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July 12, 2006

Low Tidings


Three Grains Of Sand

Sunday was stifling hot, and the soupy humidity made it seem much hotter. Being a hard-workin' truck drivin' man, it was a day to rest my aching bones before another grueling week of work.

But when you're the man of the house, there is always a chore that needs doin'. In this case, Big Blue, my work truck, my bread and butter, needed a good cleaning, and I reckoned I was the man for the job.

Wash, dry, wax on the outside. Vacuum the rugs. Do the windows inside and out. Dust the dash. Clean the seats.

The sweat was pouring off me as I watched the guys at the car wash toil over Big Blue, but hey, I'm a workin' man and I'm used to hard work.

Once back in my driveway I polished the rims and treated the tires — damn they do get dirty. When I was finished, I backed out and parked it so the gleaming hood faced my home office window — the tires turned at the perfect angle the way you see in the four-wheelin' magazines — so I could stare at Blue while I moved on to my next manly task, a long nap, singing the truck owner's anthem:

"This is my truck

Na na na

This is my truck"

You have to understand, in a perfect world, Blue would never move and never get dirty. I don't even like me to be in Blue, because when a manly man gets done with a hard day's work, he's dirty and sweaty and some of that grit rubs off on Blue.

I don't like other people to be in the truck at all, and as a result we never use the back seat, which prompted my long suffering wife Karen to ask why I have a DVD player back there. I told her it was for me to watch when I'm in the back seat, which, of course, is never going to happen, because I would never let anyone drive Blue while I'm in the car.

(The truth is, I bought the DVD player because I keep thinking Karen will wise up one of these days and throw me out of the house, and then Blue — who has a "cooler" that can also keep food warm — will become my new home.)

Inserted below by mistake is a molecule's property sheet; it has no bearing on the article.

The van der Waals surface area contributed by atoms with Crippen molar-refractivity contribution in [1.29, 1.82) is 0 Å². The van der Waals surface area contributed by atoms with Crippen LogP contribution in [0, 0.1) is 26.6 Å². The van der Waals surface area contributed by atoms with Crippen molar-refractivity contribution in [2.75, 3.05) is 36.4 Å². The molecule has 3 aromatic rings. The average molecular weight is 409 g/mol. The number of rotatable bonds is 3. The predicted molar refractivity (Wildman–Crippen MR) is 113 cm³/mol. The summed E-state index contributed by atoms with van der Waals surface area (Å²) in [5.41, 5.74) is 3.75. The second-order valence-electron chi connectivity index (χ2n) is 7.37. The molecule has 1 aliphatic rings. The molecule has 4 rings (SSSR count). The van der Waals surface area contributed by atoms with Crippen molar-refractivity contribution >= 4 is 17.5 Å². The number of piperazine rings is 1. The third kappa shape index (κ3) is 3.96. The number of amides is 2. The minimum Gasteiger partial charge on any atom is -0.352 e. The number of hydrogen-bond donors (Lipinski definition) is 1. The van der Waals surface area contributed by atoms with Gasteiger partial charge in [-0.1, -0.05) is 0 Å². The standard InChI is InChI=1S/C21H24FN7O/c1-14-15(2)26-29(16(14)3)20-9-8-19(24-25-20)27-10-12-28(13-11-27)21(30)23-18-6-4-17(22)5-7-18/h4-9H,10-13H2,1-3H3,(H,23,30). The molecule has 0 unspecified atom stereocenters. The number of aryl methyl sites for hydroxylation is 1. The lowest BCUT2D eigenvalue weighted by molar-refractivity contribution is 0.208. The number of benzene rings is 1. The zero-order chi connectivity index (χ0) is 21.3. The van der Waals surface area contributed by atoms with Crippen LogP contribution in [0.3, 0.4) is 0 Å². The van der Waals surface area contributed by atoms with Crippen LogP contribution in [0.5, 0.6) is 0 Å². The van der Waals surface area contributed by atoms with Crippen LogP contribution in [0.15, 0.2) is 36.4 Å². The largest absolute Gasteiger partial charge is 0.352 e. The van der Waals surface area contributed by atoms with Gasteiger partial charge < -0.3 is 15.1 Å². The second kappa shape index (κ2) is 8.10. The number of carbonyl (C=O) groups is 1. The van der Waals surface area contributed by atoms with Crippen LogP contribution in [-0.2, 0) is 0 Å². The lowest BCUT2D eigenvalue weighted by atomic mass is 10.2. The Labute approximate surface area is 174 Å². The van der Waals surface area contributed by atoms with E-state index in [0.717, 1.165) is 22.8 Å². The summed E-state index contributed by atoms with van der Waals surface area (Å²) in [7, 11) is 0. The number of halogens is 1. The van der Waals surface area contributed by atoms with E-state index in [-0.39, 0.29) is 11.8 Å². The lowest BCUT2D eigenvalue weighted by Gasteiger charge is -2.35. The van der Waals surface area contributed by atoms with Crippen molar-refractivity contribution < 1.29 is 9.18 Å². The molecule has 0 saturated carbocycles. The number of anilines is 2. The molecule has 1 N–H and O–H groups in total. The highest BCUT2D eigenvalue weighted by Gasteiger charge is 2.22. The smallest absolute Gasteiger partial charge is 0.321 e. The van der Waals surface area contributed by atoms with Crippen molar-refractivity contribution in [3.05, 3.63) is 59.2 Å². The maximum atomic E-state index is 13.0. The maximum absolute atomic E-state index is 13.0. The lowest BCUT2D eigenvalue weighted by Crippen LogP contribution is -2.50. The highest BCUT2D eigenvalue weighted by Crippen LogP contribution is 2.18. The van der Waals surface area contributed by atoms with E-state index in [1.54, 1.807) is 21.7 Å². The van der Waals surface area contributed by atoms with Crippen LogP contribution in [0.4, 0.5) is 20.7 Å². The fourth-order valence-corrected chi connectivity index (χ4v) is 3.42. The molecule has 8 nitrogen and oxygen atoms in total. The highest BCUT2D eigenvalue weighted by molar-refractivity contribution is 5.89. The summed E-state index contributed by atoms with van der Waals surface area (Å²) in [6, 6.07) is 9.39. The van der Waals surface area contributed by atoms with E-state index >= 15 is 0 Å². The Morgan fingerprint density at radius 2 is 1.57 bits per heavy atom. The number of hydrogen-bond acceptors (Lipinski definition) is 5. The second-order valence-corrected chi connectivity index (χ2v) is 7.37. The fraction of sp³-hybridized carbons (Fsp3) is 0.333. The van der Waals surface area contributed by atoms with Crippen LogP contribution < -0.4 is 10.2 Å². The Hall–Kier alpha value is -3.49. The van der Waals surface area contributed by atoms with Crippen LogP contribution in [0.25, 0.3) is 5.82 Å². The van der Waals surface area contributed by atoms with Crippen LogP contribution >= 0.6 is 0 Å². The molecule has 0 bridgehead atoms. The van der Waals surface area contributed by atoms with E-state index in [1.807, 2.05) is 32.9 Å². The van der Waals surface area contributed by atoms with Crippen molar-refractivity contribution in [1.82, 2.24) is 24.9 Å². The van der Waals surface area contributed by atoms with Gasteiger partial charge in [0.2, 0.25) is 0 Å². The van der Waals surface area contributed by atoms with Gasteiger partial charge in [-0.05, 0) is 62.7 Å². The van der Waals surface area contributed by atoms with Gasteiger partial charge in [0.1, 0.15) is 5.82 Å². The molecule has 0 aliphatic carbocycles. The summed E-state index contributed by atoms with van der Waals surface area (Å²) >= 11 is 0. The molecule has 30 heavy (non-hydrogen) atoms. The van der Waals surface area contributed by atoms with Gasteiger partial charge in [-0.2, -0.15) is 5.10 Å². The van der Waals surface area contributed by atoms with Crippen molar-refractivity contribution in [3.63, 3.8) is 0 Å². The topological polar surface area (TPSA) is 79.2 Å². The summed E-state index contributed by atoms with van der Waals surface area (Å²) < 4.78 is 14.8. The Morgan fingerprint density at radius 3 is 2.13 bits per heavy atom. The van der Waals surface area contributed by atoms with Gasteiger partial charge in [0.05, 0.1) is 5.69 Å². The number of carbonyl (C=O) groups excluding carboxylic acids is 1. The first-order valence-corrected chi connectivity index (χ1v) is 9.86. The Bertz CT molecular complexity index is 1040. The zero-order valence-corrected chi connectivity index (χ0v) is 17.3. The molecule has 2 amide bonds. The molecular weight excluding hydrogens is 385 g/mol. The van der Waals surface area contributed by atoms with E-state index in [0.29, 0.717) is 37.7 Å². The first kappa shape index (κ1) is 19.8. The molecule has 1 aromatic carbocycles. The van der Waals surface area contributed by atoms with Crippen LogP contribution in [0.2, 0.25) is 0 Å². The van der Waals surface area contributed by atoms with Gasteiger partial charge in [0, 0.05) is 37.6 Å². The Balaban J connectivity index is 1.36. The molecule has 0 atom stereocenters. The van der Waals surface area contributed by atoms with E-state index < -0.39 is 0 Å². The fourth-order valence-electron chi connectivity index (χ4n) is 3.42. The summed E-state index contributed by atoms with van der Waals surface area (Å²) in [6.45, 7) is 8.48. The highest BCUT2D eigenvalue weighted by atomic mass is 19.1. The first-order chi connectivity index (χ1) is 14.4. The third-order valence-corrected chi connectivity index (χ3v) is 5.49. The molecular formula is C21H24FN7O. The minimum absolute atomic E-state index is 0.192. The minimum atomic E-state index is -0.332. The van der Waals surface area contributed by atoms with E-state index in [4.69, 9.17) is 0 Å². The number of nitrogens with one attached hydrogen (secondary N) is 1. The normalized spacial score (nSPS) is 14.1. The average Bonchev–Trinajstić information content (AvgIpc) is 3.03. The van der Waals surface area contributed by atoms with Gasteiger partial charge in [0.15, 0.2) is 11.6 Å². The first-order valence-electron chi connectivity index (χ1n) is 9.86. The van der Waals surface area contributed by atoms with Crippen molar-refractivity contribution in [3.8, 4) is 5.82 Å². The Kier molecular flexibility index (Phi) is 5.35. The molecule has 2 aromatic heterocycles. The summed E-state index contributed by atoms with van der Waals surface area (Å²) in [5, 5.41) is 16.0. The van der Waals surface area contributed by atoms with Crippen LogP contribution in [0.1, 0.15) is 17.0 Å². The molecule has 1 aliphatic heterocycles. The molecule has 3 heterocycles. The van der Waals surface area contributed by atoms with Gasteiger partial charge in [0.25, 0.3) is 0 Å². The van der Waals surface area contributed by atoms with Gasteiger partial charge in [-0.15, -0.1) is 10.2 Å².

So there I was, admiring my truck (though it's our monthly payment) and readying to nap, when Karen came in.

"Me and Andrea are going to the beach . . . " she announced.

I turned deathly pale. My heart skipped a, nay, make that several beats. A cloud of panic mushroomed in the inner recesses of my brain.

" . . . and I don't have a beach sticker so we're taking the truck."

My first thought, of course, was where I could stash their bodies after the grisly murders, but a calm prevailed as I watched Blue and the girls drive away while I plotted my revenge.

I saw her cell phone on the table and I called it. "Karen, please remember I just cleaned my truck. Please make sure you don't get any sand in it!"

My mood brightened, knowing I could put her on a guilt trip that would send her reeling for years. My mind raced to my death bed, where I envisioned her sobbing as I motioned to her to pull the tube out of my mouth so I could utter one last touching remembrance of our love. I would then say in a creaky, hoarse voice, "You ruined my entire life the day you took Blue to the ocean." Yes, I would die a happy man.

Picture women on the beach. They enjoy sand. They relish it. It's on their legs and arms. It's caked on their feet. It's in their suits and towels. Men keep sand at a distance. We either sit in a chair, lie on a blanket or go in the water. We keep our interaction with the sand to a minimum, knowing that sand is the beginning of the end for our vehicles.

The destructive grains get to places even the industrial vacuums can't reach — under the pedal, between the seats, in all the little niches and crevices on the floor. Soon, because the sand accumulates, you decide you're too lazy to even try and clean the vehicle. New turns to old, and eventually the vehicle goes to the graveyard, filled with other cars and trucks that succumbed to the hideous killer, sand.

When the girls came home a few hours later, I nonchalantly strolled outside to take a look. To my amazement, the outside looked good. More surprisingly, the inside did as well, at first glance anyway. I got down on my knees, searching for sand. None under the pedals. None on the carpet. I couldn't believe it. I crunched my head under the driver's seat and there . . . yes! Three grains! My wife had ruined my truck.

I stormed inside. "Karen, did you get my message on your cell phone!" I barked, knowing, of course, she didn't.

"No, why?" she asked pleasantly.

"Because I just cleaned the car and I begged you not to get sand in it!"

"And?"

"And?" I screeched. "And this!" With that, I emptied the three grains of sand on the dining room table.

"What's that?"

"It's the sand that you dragged into the truck when you callously went to the beach without caring that I worked all day to clean my truck! I can't have anything for myself. You ruin everything I have!"

I was just beginning to launch into my tirade when Andrea intervened. "But we didn't go to the beach; we went to a yard sale instead," she said.

"Well, you . . . got . . . yard sale sand in the truck," I stammered.

I picked up the three grains and sheepishly walked away, back to the truck. I threw the grains back in, thinking to myself, "This is my sand."

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